The Chester Made audience tuned in for a panel discussion where their questions were answered about Chester’s continuously negative portrayal in the news. Panelists included Delaware County Times Editor Phil Heron, Chester Blogger Stefan Roots, and WURD Philadelphia program host Eric “Brother Shomari” Grimes, and the late William ‘Bill’ Nix who  we would like to honor for his invaluable contributions to the Chester Made project. Bill was a man who loved his city and never doubted that one day others would see it as the jewel he knew it to be, and for that we are forever grateful for his commitment to Chester.

Chris Talking with ulysses in the PHC philly office

Ulysses also produced his first Facebook interviews this winter with local authors Chris Mele and Stefan Roots. Chris Mele presented his new book Race and The Politics of Deception: The Making of an American City and shared his thoughts about the Chester Made project and recent revitalization in downtown Overtown.  Mele unpacks America’s history of dealing with racial problems through the inequitable use of public space in Chester and its experience of post-industrial decline. He documents how past development plans touted as a way to “save” the city have divided it into spaces of tourism and consumption versus the everyday spaces of low-income residents, segregating the community by creating a racialized divide.  View the interview here.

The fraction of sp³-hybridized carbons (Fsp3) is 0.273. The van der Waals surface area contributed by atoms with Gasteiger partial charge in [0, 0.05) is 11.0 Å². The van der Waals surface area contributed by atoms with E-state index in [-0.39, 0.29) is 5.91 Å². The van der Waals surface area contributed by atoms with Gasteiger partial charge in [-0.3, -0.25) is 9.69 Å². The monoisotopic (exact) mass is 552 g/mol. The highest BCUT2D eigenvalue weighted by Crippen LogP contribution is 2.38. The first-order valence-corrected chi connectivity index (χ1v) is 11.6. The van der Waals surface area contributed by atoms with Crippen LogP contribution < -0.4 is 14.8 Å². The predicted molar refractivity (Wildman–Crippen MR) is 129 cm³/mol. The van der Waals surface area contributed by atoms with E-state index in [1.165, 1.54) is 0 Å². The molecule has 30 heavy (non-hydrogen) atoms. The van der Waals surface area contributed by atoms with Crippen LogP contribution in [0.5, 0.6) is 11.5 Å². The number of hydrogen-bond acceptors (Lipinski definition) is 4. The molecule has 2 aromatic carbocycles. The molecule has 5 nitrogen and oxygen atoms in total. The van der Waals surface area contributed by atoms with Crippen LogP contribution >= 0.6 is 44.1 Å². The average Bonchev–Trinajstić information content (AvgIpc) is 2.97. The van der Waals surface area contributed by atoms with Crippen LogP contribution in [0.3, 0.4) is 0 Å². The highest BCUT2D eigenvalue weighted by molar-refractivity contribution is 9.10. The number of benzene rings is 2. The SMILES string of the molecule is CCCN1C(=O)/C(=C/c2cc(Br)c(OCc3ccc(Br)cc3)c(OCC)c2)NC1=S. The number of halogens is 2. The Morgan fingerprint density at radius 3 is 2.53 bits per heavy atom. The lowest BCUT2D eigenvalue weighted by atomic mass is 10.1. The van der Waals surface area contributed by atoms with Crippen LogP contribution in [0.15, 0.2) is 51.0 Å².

Stefan Talking to Ulysses on stage at MJ Freed Theater

Slaughter produced another Facebook interview with Stefan Roots, Chester blogger and author of Toxic Man: The Melvin Wade Story, to honor the 40th anniversary of a waterfront fire that rocked Chester on February 3, 1978 and made the city one of the first Superfund sites in the nation. The Wade dump fire revealed that toxic waste had been illegally stored in the community, and many responders and neighbors that were affected died from carcinogens that were released. This example of environmental racism put Chester on the map in the 1970’s as a case where poor, minority communities bear the heavier load of environmental risks than nearby wealthier communities. View part 1 and part 2.

These engaging social media video posts got our audience talking, along with posts asking for people’s votes on Top 10 Most Influential People in Chester History. The more we focus on Chester history, the more we realize how important it is for people to be in charge of the story that is told and the way their community is represented and their pride made known.

Question? E-mail Chester Made project manager Ulysses Slaughter at

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